Some soups require a thickener. A thickener can hide some small flaws in the soup, such as poor quality products.
The disadvantages of the thickeners are that they make the soups more perishable, the same in appearance and lets not to forget the excess calories, which we intake through the thickener.
The most common thickener is the so-called "boiled thickener". It is made from heat treated eggs and is considered safe. That is why the boiled thickener is widely used in kindergartens and cafeterias.
Grab suitable cookware and beat 1 egg, 1 tbsp. of flour and 1 cup of yoghurt in it. Heat the resulting mixture on a heated hob, by stirring at all times.
When the mixture thickens, pour a little of the soup in the thickener, boil for about 1-2 minutes and then pour it into the cooked soup. Mix thoroughly and you're done. This soup can be stored and consumed for a day or two, but after that it is no longer recommended for consumption.
Another type of boiled thickener is that for qurban. It is made from a lumpy egg. Add the egg at the end of cooking the soup and stir vigorously, in order for it to form into small pieces.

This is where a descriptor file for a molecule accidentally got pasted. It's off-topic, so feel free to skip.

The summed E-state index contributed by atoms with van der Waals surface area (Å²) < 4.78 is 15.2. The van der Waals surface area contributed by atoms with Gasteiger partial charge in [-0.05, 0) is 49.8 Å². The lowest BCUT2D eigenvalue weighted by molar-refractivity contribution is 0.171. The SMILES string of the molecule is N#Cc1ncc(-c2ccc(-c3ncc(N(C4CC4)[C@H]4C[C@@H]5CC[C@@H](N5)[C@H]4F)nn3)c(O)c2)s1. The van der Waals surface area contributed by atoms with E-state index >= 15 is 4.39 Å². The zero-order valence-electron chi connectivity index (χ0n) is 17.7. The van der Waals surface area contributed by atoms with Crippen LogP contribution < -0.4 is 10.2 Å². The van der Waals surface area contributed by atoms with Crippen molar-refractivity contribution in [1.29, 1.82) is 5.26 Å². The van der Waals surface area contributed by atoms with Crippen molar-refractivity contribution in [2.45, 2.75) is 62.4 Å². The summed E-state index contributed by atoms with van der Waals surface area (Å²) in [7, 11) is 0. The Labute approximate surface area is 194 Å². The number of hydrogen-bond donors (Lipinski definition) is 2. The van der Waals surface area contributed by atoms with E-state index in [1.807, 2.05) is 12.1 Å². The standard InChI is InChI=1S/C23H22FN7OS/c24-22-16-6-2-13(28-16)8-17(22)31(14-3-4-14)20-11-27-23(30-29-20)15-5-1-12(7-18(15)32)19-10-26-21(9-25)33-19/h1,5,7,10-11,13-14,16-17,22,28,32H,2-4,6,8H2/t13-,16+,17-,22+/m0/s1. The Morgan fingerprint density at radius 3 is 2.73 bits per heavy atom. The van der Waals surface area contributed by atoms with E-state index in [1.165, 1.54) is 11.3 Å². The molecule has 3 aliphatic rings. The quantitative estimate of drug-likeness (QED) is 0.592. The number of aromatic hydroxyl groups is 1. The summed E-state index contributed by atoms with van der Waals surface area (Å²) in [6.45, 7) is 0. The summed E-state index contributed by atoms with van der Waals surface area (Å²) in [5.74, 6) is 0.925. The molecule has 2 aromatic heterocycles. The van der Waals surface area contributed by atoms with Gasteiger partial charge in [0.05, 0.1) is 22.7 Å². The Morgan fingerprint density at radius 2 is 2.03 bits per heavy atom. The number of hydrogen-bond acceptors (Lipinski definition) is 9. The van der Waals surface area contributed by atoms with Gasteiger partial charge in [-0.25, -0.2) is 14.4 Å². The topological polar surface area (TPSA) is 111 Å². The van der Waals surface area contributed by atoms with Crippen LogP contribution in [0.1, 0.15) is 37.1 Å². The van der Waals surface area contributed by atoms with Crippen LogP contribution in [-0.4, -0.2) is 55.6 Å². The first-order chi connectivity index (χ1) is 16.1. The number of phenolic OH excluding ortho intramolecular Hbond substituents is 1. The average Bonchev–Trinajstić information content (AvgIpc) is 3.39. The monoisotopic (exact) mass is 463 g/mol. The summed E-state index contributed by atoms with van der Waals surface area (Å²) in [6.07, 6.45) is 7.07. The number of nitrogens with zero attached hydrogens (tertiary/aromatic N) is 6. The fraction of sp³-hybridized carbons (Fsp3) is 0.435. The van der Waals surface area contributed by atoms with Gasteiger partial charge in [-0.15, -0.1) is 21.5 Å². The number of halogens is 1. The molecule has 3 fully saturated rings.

The yolk and yogurt thickener isn't boiled. Mix it with a small amount of broth and slowly pour it into the soup. This thickener is suitable for chicken soup and meatball soup. Be careful not to pour it too quickly, because it will lump up and it will become unpleasant.
It is possible to thicken soups without eggs. Processed cheese is used for this purpose. Melt it over low heat, add a little broth from the soup and stir. When the soup is ready, add the mixture.
Cooking cream or sour cream - add them directly into the plate before serving.
Liquid or dry coffee creamer - add before serving.
The last three options are very favorable, if not all family members like soups with a thickener.
You already know how to thicken soup, now is the time to prepare a great recipe and here are our suggestions for delicious soups.